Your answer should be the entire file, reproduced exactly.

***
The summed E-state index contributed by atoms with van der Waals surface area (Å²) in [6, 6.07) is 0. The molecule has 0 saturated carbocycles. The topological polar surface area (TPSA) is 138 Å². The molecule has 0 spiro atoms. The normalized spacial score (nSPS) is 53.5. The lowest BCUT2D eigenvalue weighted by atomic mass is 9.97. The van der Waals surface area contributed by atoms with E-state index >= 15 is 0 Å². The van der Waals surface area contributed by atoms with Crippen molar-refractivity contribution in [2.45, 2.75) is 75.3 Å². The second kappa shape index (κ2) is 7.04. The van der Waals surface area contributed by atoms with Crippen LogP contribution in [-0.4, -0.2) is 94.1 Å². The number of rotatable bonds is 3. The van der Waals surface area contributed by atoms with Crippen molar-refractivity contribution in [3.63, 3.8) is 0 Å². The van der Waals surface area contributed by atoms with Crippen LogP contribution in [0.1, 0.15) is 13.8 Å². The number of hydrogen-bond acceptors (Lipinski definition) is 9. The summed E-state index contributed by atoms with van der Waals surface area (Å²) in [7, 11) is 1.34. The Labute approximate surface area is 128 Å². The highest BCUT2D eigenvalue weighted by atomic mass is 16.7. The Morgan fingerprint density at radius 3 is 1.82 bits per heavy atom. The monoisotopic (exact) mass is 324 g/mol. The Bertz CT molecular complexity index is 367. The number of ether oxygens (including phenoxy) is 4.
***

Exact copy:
The summed E-state index contributed by atoms with van der Waals surface area (Å²) in [6, 6.07) is 0. The molecule has 0 saturated carbocycles. The topological polar surface area (TPSA) is 138 Å². The molecule has 0 spiro atoms. The normalized spacial score (nSPS) is 53.5. The lowest BCUT2D eigenvalue weighted by atomic mass is 9.97. The van der Waals surface area contributed by atoms with E-state index >= 15 is 0 Å². The van der Waals surface area contributed by atoms with Crippen molar-refractivity contribution in [2.45, 2.75) is 75.3 Å². The second kappa shape index (κ2) is 7.04. The van der Waals surface area contributed by atoms with Crippen LogP contribution in [-0.4, -0.2) is 94.1 Å². The number of rotatable bonds is 3. The van der Waals surface area contributed by atoms with Crippen molar-refractivity contribution in [3.63, 3.8) is 0 Å². The van der Waals surface area contributed by atoms with Crippen LogP contribution in [0.1, 0.15) is 13.8 Å². The number of hydrogen-bond acceptors (Lipinski definition) is 9. The summed E-state index contributed by atoms with van der Waals surface area (Å²) in [7, 11) is 1.34. The Labute approximate surface area is 128 Å². The highest BCUT2D eigenvalue weighted by atomic mass is 16.7. The Morgan fingerprint density at radius 3 is 1.82 bits per heavy atom. The monoisotopic (exact) mass is 324 g/mol. The Bertz CT molecular complexity index is 367. The number of ether oxygens (including phenoxy) is 4.